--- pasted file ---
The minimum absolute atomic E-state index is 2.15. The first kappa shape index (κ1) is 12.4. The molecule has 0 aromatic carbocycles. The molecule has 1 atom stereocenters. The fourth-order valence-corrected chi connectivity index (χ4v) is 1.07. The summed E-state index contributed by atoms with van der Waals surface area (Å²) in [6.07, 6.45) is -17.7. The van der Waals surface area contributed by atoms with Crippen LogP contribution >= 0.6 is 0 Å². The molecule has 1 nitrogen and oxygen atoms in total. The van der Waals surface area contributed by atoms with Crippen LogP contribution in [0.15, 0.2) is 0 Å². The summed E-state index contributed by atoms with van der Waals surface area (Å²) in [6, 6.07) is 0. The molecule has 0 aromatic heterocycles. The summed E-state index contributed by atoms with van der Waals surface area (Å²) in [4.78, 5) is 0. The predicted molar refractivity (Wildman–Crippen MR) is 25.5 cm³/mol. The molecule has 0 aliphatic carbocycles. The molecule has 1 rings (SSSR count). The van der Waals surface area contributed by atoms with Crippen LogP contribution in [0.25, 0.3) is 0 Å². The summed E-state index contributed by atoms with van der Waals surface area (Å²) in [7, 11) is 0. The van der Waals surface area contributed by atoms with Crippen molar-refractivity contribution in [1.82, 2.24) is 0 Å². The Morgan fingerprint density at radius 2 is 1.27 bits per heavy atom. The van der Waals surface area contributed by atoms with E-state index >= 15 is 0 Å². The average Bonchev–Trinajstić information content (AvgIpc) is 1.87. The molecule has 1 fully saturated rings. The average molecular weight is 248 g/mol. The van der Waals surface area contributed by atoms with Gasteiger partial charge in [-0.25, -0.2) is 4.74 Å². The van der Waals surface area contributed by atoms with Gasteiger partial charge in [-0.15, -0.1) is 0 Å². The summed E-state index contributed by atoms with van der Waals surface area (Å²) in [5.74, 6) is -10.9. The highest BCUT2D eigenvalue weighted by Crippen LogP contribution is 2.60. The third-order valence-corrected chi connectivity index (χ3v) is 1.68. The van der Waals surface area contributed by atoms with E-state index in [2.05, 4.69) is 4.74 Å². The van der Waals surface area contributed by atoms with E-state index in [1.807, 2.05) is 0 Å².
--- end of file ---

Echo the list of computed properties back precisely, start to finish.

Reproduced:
The minimum absolute atomic E-state index is 2.15. The first kappa shape index (κ1) is 12.4. The molecule has 0 aromatic carbocycles. The molecule has 1 atom stereocenters. The fourth-order valence-corrected chi connectivity index (χ4v) is 1.07. The summed E-state index contributed by atoms with van der Waals surface area (Å²) in [6.07, 6.45) is -17.7. The van der Waals surface area contributed by atoms with Crippen LogP contribution >= 0.6 is 0 Å². The molecule has 1 nitrogen and oxygen atoms in total. The van der Waals surface area contributed by atoms with Crippen LogP contribution in [0.15, 0.2) is 0 Å². The summed E-state index contributed by atoms with van der Waals surface area (Å²) in [6, 6.07) is 0. The molecule has 0 aromatic heterocycles. The summed E-state index contributed by atoms with van der Waals surface area (Å²) in [4.78, 5) is 0. The predicted molar refractivity (Wildman–Crippen MR) is 25.5 cm³/mol. The molecule has 0 aliphatic carbocycles. The molecule has 1 rings (SSSR count). The van der Waals surface area contributed by atoms with Crippen LogP contribution in [0.25, 0.3) is 0 Å². The summed E-state index contributed by atoms with van der Waals surface area (Å²) in [7, 11) is 0. The van der Waals surface area contributed by atoms with Crippen molar-refractivity contribution in [1.82, 2.24) is 0 Å². The Morgan fingerprint density at radius 2 is 1.27 bits per heavy atom. The van der Waals surface area contributed by atoms with E-state index >= 15 is 0 Å². The average Bonchev–Trinajstić information content (AvgIpc) is 1.87. The molecule has 1 fully saturated rings. The average molecular weight is 248 g/mol. The van der Waals surface area contributed by atoms with Gasteiger partial charge in [-0.25, -0.2) is 4.74 Å². The van der Waals surface area contributed by atoms with Gasteiger partial charge in [-0.15, -0.1) is 0 Å². The summed E-state index contributed by atoms with van der Waals surface area (Å²) in [5.74, 6) is -10.9. The highest BCUT2D eigenvalue weighted by Crippen LogP contribution is 2.60. The third-order valence-corrected chi connectivity index (χ3v) is 1.68. The van der Waals surface area contributed by atoms with E-state index in [2.05, 4.69) is 4.74 Å². The van der Waals surface area contributed by atoms with E-state index in [1.807, 2.05) is 0 Å².